Leaders of our society are held to higher standards of conduct than the general population due to their positions of leadership or responsibility for the lives of others. Members of the military, police, and our elected officials quickly come to mind.

Along with great responsibility comes accountability for one’s personal conduct and actions. Leadership, responsibility and accountability are inexorably tied together. In our democracy, a leader chooses voluntarily to occupy this special position of trust in our society, which requires the very highest standards of personal conduct – without excuses.

Unfortunately in the Commonwealth of Virginia, both the governor and attorney general have committed unacceptable behavior that is repulsive and inexcusable regardless of the social norms at the time of occurrence. Both admitted to doing so only under political duress and did not disclose these incidents prior to assuming office. In doing so, they betrayed our trust and should not have run for public office in the first place, knowing that their past actions would eventually come to light.

Yes, they have apologized. But despite calls for resignation, they seem to have outlasted the news cycle and intend to remain in office in an effort to outrun their infamy. These are elected officials, obligated to serve at a higher moral standard – and who should set the standard for us to emulate.

Our lieutenant governor has been accused of sexual misconduct prior to assuming office. If these allegations are substantiated, he has violated our trust, should be held accountable and is unfit to lead. Let’s be clear – we do not know if he is innocent or guilty of the alleged offenses, but he has lost the confidence of many of those whom he serves. Pending the official testimony of his accusers, we should withhold judgment; but in many institutions where trust is the highest currency (both in the military and in the private sector), a loss of confidence in a leader’s ability to lead is grounds for removal.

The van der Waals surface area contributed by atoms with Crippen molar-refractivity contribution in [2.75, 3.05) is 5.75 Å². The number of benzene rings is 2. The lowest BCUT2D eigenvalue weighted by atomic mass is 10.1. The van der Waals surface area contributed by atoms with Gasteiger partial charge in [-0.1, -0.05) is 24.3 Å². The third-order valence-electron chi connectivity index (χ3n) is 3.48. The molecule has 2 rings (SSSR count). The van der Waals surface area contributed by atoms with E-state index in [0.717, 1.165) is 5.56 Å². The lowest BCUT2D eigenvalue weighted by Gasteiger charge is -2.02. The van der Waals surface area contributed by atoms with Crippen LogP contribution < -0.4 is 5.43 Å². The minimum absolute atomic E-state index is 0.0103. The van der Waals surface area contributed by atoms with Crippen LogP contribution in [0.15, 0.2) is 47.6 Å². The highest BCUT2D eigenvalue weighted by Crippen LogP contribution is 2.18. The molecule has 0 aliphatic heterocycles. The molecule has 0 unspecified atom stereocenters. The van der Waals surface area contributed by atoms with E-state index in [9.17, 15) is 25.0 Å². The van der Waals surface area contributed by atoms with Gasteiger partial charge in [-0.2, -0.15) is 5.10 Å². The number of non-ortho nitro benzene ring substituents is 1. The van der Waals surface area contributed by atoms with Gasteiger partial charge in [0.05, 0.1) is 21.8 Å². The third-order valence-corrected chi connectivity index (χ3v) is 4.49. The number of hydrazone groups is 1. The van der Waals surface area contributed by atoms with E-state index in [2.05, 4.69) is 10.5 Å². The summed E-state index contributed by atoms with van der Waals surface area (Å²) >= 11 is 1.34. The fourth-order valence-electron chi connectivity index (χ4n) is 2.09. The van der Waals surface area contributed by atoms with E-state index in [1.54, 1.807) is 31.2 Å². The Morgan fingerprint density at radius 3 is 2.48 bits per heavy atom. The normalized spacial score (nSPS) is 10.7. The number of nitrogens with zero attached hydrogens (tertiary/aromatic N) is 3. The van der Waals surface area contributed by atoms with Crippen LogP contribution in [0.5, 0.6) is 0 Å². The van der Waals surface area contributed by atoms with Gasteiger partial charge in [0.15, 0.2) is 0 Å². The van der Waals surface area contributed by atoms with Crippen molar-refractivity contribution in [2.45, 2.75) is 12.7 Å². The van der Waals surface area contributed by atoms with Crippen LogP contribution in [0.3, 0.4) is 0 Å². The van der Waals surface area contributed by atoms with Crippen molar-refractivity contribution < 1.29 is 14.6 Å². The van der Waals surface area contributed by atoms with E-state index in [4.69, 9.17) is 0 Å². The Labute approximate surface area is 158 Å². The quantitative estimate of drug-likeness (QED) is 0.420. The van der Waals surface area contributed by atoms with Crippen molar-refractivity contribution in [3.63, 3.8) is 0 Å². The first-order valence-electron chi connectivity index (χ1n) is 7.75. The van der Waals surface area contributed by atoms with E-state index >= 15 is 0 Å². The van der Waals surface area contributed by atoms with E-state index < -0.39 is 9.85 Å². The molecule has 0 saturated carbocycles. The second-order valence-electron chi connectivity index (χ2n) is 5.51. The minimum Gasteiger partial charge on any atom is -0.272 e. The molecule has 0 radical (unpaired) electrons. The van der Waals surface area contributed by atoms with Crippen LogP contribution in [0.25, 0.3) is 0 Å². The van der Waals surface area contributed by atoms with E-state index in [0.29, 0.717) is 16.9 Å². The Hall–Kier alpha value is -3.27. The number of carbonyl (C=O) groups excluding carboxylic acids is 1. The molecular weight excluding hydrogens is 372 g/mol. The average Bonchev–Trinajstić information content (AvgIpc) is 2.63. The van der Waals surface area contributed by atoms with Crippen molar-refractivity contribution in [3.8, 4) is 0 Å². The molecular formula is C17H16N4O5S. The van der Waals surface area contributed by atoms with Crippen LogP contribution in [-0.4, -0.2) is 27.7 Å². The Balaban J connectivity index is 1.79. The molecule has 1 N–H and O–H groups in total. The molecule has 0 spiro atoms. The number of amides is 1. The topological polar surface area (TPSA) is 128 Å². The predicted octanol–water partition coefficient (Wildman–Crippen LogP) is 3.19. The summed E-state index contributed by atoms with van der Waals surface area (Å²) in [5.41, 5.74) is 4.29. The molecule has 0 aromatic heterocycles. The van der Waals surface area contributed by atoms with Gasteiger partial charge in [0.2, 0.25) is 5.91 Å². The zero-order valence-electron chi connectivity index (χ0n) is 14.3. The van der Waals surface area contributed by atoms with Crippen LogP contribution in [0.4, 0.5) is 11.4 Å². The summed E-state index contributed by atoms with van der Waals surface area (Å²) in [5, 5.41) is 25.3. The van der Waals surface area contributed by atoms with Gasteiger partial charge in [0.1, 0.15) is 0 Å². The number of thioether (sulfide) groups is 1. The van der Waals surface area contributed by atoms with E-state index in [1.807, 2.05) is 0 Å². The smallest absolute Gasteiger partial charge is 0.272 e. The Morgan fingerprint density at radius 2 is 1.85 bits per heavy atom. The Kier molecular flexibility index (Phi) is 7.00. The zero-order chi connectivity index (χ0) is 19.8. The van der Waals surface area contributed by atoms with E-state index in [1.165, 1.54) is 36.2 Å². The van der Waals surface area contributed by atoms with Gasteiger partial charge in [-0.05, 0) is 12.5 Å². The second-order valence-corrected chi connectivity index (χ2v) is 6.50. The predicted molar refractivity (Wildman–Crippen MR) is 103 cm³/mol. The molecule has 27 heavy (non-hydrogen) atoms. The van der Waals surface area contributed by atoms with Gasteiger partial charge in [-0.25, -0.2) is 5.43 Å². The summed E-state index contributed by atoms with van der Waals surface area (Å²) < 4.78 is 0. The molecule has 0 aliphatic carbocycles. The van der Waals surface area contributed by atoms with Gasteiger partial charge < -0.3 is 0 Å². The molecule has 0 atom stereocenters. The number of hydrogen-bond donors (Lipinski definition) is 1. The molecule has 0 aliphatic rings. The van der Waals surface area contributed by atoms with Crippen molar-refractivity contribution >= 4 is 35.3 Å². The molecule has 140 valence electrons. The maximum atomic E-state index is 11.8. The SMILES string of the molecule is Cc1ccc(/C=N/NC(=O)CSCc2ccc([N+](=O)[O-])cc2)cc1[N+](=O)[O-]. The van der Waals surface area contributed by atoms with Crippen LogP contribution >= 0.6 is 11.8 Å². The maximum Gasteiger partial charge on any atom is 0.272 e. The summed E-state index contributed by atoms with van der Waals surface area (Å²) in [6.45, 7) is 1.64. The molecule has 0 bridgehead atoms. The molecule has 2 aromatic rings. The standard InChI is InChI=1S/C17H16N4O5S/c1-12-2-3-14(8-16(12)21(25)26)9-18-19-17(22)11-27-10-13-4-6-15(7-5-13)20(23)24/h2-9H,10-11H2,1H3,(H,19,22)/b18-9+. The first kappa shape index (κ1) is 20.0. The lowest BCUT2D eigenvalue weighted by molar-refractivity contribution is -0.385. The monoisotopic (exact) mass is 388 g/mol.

We are setting a dangerous precedent by condoning “free rides” for selected government officials. All three of these men took an oath of office, vowing to serve the interests of the commonwealth and Virginians before their own self-interest.

The governor’s grudging apology and promise to improve race relations is not good enough. In good conscience, both the governor and attorney general should step aside now and acknowledge that they have lost our confidence in their leadership, violated our special trust, and do not deserve to represent the great Commonwealth of Virginia.

At the end of the day, character matters. Unfortunately our governor and attorney general have proven they do not have the character to lead. It is past time for them to cede the field to more trustworthy people.

James R. Poplar III is a Quicksburg resident.